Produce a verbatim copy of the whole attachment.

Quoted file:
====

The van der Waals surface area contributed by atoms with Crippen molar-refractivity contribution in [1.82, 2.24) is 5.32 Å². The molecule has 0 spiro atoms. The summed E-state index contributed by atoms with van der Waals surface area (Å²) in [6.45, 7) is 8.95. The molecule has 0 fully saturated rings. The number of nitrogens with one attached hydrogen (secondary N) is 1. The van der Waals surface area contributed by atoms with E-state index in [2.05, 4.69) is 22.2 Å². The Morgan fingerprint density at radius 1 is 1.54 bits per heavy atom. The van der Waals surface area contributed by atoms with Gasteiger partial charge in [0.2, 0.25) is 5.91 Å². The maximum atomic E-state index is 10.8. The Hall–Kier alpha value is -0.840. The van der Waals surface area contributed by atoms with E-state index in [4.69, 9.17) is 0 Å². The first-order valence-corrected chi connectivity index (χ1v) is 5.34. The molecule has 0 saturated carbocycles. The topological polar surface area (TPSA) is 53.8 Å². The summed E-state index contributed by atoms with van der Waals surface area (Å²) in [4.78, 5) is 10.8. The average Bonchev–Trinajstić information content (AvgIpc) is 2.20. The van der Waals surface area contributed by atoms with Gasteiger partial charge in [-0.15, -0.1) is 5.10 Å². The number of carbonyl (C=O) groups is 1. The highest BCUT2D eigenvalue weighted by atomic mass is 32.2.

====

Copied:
The van der Waals surface area contributed by atoms with Crippen molar-refractivity contribution in [1.82, 2.24) is 5.32 Å². The molecule has 0 spiro atoms. The summed E-state index contributed by atoms with van der Waals surface area (Å²) in [6.45, 7) is 8.95. The molecule has 0 fully saturated rings. The number of nitrogens with one attached hydrogen (secondary N) is 1. The van der Waals surface area contributed by atoms with E-state index in [2.05, 4.69) is 22.2 Å². The Morgan fingerprint density at radius 1 is 1.54 bits per heavy atom. The van der Waals surface area contributed by atoms with Gasteiger partial charge in [0.2, 0.25) is 5.91 Å². The maximum atomic E-state index is 10.8. The Hall–Kier alpha value is -0.840. The van der Waals surface area contributed by atoms with E-state index in [4.69, 9.17) is 0 Å². The first-order valence-corrected chi connectivity index (χ1v) is 5.34. The molecule has 0 saturated carbocycles. The topological polar surface area (TPSA) is 53.8 Å². The summed E-state index contributed by atoms with van der Waals surface area (Å²) in [4.78, 5) is 10.8. The average Bonchev–Trinajstić information content (AvgIpc) is 2.20. The van der Waals surface area contributed by atoms with Gasteiger partial charge in [-0.15, -0.1) is 5.10 Å². The number of carbonyl (C=O) groups is 1. The highest BCUT2D eigenvalue weighted by atomic mass is 32.2.